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T.J’s Notebook from the 2016 Pay Less Little 500

Kody Swanson taking the traditional drink of milk. (Bill Miller Photo)

Kody Swanson taking the traditional drink of milk. (Bill Miller Photo)

By T.J. Buffenbarger

Kody Swanson’s road to becoming the first California driver to win the event did not come easy. Swanson ended up having a very eventful evening involving lapped traffic, spinning out, front end damage, and holding off one of the most decorated sprint car drivers in route to the victory.

According to Hoffman Auto Racing crew chief Rob Hoffman Swanson was starting to run out of fuel while trying to keep pace with the leaders around lap 387 out of 500. Just as they were figuring out what to do Swanson made contact with another car, spun in turn four, and kept going under power without losing a single spot. Swanson then brought the car in for service and eventually setup a final 100 laps for the ages.

After that caution Armstrong, Swanson, and Steele drove the hardest I’ve seen over the final 100 laps in all of my visits to the Little 500. The race between Armstrong and Swanson got particular intense with contact off turn four that eventually ended Armstrong’s race.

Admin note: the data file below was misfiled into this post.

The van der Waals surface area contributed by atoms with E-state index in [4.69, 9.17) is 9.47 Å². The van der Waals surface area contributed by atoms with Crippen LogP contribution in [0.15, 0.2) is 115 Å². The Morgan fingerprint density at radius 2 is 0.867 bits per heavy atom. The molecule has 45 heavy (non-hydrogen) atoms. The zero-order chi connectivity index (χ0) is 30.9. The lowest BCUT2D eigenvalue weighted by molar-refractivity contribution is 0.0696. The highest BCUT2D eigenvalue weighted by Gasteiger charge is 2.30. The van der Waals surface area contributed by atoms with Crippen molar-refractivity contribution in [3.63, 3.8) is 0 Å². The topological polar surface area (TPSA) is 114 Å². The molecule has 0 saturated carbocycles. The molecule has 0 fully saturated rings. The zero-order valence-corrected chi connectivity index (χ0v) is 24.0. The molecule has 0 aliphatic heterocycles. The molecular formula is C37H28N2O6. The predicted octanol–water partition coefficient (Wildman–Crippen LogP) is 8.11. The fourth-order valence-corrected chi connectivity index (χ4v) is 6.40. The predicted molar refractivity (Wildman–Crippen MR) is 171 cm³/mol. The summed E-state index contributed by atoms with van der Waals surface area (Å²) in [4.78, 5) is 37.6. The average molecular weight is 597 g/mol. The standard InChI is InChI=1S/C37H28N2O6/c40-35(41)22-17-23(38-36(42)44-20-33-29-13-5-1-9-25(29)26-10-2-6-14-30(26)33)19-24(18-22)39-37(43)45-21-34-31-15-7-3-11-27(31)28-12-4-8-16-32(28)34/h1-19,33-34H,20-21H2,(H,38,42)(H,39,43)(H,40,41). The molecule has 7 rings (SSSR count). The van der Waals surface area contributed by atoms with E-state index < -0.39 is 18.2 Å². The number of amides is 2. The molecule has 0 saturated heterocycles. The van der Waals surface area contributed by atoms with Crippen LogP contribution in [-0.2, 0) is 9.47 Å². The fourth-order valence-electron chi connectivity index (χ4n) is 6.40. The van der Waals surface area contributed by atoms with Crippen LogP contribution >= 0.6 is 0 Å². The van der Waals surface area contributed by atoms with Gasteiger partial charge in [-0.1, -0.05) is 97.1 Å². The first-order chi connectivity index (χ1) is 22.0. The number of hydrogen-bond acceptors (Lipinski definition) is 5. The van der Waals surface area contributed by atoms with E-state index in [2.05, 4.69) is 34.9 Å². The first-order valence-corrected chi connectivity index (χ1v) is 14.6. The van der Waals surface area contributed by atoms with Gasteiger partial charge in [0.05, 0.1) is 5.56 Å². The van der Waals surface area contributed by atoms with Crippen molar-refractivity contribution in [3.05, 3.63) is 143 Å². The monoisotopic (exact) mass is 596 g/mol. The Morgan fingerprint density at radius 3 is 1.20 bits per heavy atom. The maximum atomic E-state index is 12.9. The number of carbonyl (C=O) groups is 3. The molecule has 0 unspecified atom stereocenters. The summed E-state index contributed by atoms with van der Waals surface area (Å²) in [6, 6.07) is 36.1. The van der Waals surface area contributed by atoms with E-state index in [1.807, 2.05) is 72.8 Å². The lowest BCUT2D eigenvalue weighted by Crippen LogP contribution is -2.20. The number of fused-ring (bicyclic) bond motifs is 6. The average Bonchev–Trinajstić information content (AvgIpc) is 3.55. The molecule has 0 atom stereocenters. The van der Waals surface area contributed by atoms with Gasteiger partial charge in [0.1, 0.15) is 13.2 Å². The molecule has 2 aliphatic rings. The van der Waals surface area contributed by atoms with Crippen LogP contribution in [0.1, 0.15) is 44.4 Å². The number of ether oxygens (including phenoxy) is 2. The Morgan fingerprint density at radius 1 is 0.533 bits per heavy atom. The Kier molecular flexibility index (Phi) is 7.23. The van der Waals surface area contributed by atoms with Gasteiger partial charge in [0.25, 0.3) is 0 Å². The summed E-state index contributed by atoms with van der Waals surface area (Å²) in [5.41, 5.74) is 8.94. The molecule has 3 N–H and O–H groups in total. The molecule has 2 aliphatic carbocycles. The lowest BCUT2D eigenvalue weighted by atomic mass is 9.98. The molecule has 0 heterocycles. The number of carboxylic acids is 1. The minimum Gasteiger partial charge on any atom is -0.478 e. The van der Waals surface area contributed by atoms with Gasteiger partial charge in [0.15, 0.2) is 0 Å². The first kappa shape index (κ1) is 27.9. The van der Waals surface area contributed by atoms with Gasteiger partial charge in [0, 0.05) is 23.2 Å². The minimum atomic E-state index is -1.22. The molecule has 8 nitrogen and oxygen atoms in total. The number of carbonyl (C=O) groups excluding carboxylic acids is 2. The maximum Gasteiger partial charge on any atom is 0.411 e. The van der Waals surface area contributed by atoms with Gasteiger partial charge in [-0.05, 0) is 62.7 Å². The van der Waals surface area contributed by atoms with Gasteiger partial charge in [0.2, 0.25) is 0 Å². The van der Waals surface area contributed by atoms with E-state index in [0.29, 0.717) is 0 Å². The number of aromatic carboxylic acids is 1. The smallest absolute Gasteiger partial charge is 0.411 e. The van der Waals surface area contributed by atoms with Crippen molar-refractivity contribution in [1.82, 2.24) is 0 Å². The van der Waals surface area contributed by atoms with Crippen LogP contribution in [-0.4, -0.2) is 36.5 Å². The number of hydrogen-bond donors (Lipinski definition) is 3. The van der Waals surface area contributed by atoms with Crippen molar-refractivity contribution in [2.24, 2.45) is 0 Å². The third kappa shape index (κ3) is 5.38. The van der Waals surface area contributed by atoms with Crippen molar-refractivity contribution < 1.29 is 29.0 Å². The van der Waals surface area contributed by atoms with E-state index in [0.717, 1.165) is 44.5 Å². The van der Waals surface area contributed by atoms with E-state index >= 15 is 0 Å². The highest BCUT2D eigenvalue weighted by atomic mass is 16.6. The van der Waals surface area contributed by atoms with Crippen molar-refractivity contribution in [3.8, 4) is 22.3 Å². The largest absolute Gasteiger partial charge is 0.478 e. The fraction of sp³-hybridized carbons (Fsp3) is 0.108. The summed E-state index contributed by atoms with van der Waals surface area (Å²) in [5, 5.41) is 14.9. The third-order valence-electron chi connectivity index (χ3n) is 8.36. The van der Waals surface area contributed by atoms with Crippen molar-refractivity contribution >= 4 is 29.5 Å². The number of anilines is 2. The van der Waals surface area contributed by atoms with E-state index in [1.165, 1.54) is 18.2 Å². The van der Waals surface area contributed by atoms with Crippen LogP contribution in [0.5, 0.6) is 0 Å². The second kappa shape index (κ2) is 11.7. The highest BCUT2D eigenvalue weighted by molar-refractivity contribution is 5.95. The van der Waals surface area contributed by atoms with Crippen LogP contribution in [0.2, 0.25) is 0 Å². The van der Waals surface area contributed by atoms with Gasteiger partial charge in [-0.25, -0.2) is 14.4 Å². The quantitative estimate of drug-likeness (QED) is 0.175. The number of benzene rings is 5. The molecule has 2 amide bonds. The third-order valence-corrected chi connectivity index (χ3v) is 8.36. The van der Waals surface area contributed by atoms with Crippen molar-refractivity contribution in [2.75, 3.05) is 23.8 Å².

““I hate that he fell out of it, we made a little contact,” said Swanson. “Caleb was so good and trying so hard on that last stint and I got lucky we caught lapped traffic. I kind of had an opening and got alongside him, and he tried to crowd me. I was on the apron and we touched right rear to left (front) and I came out with the lead. Some parts or racing is just getting a little bit of luck and catching the right break.”

Swanson then had to deal with one of the greatest pavement sprint car drivers of all time, David Steele, perusing him restlessly over the final 50 laps. Swanson’s crew made sure that he knew Steele was behind him.

“You better believe it,” Swanson said after being asked if he knew Steele was behind him. “They said ‘Give me all you’ve got’ and we got lucky it was enough and timed the lapped cars at the end that end that we held on for it.”

All of this was done through the later stages of the race after Swanson suffered front end damage during a restart.